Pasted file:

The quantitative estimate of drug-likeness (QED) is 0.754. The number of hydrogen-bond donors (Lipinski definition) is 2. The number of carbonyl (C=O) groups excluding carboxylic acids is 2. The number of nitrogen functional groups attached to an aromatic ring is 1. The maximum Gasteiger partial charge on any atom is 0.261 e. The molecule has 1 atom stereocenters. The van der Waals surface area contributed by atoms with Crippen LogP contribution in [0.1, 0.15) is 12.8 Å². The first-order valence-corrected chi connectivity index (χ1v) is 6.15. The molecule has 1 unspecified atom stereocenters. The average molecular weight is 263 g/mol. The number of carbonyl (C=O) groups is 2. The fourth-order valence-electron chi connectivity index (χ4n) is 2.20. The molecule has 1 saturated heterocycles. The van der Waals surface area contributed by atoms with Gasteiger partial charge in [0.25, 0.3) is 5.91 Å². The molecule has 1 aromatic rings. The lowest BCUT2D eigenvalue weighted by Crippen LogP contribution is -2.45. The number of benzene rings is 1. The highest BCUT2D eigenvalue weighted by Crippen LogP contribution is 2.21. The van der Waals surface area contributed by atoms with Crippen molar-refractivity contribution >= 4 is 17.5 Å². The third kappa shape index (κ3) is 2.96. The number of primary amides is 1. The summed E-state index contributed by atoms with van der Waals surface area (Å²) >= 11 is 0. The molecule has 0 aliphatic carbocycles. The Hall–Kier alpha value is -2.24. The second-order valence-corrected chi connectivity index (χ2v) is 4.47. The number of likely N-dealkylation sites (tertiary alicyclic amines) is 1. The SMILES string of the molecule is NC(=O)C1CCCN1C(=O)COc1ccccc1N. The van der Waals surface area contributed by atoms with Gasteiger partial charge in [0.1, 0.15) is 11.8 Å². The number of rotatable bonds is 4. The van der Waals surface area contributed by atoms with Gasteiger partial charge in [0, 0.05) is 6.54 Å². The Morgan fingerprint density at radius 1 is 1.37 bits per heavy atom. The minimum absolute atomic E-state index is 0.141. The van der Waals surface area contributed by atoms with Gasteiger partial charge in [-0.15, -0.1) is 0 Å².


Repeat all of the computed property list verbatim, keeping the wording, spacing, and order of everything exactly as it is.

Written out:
The quantitative estimate of drug-likeness (QED) is 0.754. The number of hydrogen-bond donors (Lipinski definition) is 2. The number of carbonyl (C=O) groups excluding carboxylic acids is 2. The number of nitrogen functional groups attached to an aromatic ring is 1. The maximum Gasteiger partial charge on any atom is 0.261 e. The molecule has 1 atom stereocenters. The van der Waals surface area contributed by atoms with Crippen LogP contribution in [0.1, 0.15) is 12.8 Å². The first-order valence-corrected chi connectivity index (χ1v) is 6.15. The molecule has 1 unspecified atom stereocenters. The average molecular weight is 263 g/mol. The number of carbonyl (C=O) groups is 2. The fourth-order valence-electron chi connectivity index (χ4n) is 2.20. The molecule has 1 saturated heterocycles. The van der Waals surface area contributed by atoms with Gasteiger partial charge in [0.25, 0.3) is 5.91 Å². The molecule has 1 aromatic rings. The lowest BCUT2D eigenvalue weighted by Crippen LogP contribution is -2.45. The number of benzene rings is 1. The highest BCUT2D eigenvalue weighted by Crippen LogP contribution is 2.21. The van der Waals surface area contributed by atoms with Crippen molar-refractivity contribution >= 4 is 17.5 Å². The third kappa shape index (κ3) is 2.96. The number of primary amides is 1. The summed E-state index contributed by atoms with van der Waals surface area (Å²) >= 11 is 0. The molecule has 0 aliphatic carbocycles. The Hall–Kier alpha value is -2.24. The second-order valence-corrected chi connectivity index (χ2v) is 4.47. The number of likely N-dealkylation sites (tertiary alicyclic amines) is 1. The SMILES string of the molecule is NC(=O)C1CCCN1C(=O)COc1ccccc1N. The van der Waals surface area contributed by atoms with Gasteiger partial charge in [0.1, 0.15) is 11.8 Å². The number of rotatable bonds is 4. The van der Waals surface area contributed by atoms with Gasteiger partial charge in [0, 0.05) is 6.54 Å². The Morgan fingerprint density at radius 1 is 1.37 bits per heavy atom. The minimum absolute atomic E-state index is 0.141. The van der Waals surface area contributed by atoms with Gasteiger partial charge in [-0.15, -0.1) is 0 Å².